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3.9 out of 5 stars
3.9 out of 5 stars
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on June 5, 2006
I picked this up with the assumption that it would fall along the same kind of nuanced, interesting analytical lines as say, Joe Sacco or Marjane Satrapi's graphic novels on outsider journeys and conflict. Instead, Delisle simply disappointed me. Where to begin? At times he offers interesting details into the country's ridiculous museums or construction customs, but istead of simply letting the facts speak for themselves, Delisle adds commentary that would best be left out in the 'show, don't tell' rulebook of highschool nonfiction writing.

While noting that his translators and guides would probably be punished severely for saying ANYTHING bad about the Kims, or ANYTHING good about America, he still reserves a mocking, superior attitude towards them during conversations about North Korea's politics. Why mock individuals for conforming when you know what awaits them should they deviate?

Though I am certainly no fan of communism or the personality cult of the Kims, I found myself irritated by his mockery of ordinary people revering the communist leaders. Particularly frustrating is the scene at the Frienship museum when he worries about containing his laughter in front of a crowd kneeling at Kim's feet. What makes these people any different or more brainwashed than overzealous hockey or soccer fans? Does he really think he would behave differently in their situation? His attitude towards North Koreans reminds me of the typical arrogance displayed towards Natives by early colonizers who felt the need to pathologize their every custom. (Examples include his mocking of coworkers enjoying propaganda music or their sad tourist sites)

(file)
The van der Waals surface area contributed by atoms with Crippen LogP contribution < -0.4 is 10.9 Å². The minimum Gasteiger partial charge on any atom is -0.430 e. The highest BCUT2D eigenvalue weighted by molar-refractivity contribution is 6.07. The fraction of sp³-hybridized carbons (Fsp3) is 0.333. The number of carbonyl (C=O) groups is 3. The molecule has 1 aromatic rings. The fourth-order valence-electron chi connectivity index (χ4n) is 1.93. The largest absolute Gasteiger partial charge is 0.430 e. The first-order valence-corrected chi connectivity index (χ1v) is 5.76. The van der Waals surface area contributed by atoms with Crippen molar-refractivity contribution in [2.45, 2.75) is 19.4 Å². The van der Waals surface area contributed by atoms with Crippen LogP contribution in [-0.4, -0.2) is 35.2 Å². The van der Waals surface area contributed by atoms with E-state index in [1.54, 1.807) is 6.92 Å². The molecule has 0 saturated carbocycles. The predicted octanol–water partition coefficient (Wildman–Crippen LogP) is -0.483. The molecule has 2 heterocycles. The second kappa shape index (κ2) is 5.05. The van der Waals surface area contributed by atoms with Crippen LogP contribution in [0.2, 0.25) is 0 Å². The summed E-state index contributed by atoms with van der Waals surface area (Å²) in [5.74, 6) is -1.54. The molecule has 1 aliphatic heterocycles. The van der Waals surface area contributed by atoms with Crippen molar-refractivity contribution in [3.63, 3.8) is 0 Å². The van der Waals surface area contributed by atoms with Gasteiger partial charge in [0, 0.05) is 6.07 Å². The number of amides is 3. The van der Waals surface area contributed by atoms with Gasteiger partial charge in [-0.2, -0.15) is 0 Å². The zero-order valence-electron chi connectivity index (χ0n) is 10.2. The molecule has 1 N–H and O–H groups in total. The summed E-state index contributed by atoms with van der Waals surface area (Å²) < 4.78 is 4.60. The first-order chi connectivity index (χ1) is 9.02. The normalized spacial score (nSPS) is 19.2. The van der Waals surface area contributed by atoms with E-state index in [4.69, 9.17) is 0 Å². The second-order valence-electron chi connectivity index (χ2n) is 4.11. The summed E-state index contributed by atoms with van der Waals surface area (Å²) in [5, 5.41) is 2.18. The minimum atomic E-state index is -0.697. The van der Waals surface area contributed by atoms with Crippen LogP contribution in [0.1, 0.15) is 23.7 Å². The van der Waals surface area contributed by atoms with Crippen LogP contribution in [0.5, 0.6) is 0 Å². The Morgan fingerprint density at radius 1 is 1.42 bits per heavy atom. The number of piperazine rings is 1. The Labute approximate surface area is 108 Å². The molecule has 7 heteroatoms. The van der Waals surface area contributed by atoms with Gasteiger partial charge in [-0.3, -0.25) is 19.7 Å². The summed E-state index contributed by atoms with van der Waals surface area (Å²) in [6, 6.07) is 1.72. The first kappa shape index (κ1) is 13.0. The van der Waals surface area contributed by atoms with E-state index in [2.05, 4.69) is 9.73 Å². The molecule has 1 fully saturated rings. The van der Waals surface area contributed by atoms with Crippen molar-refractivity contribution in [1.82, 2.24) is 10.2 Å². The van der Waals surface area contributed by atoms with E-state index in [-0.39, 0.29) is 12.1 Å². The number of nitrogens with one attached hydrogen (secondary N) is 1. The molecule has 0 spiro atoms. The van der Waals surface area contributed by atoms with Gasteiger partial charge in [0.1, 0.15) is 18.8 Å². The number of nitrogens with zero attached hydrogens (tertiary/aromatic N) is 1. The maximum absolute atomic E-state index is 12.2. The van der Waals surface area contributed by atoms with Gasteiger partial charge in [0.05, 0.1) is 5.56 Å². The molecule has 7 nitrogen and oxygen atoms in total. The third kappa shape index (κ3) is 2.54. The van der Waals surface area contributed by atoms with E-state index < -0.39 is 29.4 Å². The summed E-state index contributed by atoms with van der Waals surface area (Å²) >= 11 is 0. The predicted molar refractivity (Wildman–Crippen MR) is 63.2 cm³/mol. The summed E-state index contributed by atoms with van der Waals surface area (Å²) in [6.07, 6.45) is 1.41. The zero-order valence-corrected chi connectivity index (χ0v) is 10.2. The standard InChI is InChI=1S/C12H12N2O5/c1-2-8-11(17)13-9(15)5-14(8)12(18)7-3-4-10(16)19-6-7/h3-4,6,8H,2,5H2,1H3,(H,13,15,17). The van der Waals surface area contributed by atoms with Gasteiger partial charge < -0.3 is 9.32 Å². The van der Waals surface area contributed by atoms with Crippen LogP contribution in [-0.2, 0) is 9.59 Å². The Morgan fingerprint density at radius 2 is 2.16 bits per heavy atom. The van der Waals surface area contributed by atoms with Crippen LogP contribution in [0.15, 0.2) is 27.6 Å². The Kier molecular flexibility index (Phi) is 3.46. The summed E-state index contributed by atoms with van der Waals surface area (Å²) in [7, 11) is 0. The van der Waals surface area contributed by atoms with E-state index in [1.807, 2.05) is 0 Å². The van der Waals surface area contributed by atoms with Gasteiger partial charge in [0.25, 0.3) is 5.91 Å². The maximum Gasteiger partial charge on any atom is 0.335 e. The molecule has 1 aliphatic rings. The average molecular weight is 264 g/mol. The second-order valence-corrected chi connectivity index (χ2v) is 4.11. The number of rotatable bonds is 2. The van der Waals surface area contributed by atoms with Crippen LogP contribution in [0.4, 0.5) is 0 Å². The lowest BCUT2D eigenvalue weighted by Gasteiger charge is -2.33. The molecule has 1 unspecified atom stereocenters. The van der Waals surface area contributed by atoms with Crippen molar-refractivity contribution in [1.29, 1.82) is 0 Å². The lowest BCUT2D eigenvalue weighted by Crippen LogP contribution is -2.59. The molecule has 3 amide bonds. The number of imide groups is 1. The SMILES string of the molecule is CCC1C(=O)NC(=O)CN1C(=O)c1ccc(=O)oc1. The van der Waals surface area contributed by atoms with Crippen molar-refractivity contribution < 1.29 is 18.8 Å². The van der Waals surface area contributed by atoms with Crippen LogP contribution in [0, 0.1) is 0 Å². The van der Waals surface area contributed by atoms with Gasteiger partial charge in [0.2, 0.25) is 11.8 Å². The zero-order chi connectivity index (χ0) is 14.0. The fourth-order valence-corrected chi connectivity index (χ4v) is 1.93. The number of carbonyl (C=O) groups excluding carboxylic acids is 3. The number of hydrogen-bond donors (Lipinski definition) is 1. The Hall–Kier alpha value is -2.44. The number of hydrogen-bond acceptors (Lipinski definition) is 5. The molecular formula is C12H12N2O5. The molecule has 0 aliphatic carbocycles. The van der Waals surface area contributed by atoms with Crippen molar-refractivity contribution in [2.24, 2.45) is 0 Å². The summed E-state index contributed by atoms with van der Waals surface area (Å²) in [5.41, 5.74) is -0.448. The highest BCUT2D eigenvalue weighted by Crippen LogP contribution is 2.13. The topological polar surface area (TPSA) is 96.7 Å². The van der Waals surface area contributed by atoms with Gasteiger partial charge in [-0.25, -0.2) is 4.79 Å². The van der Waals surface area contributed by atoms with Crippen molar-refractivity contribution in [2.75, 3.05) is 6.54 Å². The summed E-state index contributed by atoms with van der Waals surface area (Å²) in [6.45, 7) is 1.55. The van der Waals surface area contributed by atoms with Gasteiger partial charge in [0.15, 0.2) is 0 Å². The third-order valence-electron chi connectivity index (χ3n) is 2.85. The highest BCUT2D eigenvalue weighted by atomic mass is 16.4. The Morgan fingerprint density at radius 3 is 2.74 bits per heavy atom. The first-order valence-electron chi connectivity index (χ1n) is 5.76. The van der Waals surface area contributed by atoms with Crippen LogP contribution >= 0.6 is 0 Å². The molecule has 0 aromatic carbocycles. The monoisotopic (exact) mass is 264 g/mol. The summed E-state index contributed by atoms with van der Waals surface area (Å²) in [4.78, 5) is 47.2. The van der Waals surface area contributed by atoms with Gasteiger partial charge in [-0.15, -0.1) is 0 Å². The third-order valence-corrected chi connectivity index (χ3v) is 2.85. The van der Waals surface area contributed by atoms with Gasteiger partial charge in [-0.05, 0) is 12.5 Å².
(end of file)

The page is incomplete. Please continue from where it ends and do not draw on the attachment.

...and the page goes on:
This is not to say that North Korea is not worth critically examining, but perhaps we might lobby Joe Sacco to make a trip over. Delisle didn't exactly give me the critical analysis I was looking for. Instead of enjoying Coca-cola as a symbol of resistance (nevermind their human rights abuses in Columbia or environmental crimes in India..), Sacco would look at figures such as the translator and render a humanistic protrayal of what made them tick.
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